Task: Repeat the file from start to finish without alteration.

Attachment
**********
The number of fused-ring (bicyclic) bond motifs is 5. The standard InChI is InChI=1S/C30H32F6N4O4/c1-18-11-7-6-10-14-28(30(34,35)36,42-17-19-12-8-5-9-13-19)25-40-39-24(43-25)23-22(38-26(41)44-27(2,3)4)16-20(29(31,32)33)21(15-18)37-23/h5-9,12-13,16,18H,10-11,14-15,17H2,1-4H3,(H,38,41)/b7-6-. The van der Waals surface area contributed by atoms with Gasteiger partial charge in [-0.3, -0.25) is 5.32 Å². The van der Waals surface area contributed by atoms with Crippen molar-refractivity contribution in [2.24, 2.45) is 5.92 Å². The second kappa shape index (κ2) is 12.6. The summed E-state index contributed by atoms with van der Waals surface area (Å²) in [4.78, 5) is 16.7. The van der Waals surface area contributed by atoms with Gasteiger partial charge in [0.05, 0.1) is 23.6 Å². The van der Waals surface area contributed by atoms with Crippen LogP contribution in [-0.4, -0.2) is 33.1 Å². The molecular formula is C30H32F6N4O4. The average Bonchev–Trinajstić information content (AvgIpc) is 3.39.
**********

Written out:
The number of fused-ring (bicyclic) bond motifs is 5. The standard InChI is InChI=1S/C30H32F6N4O4/c1-18-11-7-6-10-14-28(30(34,35)36,42-17-19-12-8-5-9-13-19)25-40-39-24(43-25)23-22(38-26(41)44-27(2,3)4)16-20(29(31,32)33)21(15-18)37-23/h5-9,12-13,16,18H,10-11,14-15,17H2,1-4H3,(H,38,41)/b7-6-. The van der Waals surface area contributed by atoms with Gasteiger partial charge in [-0.3, -0.25) is 5.32 Å². The van der Waals surface area contributed by atoms with Crippen molar-refractivity contribution in [2.24, 2.45) is 5.92 Å². The second kappa shape index (κ2) is 12.6. The summed E-state index contributed by atoms with van der Waals surface area (Å²) in [4.78, 5) is 16.7. The van der Waals surface area contributed by atoms with Gasteiger partial charge in [0.05, 0.1) is 23.6 Å². The van der Waals surface area contributed by atoms with Crippen LogP contribution in [-0.4, -0.2) is 33.1 Å². The molecular formula is C30H32F6N4O4. The average Bonchev–Trinajstić information content (AvgIpc) is 3.39.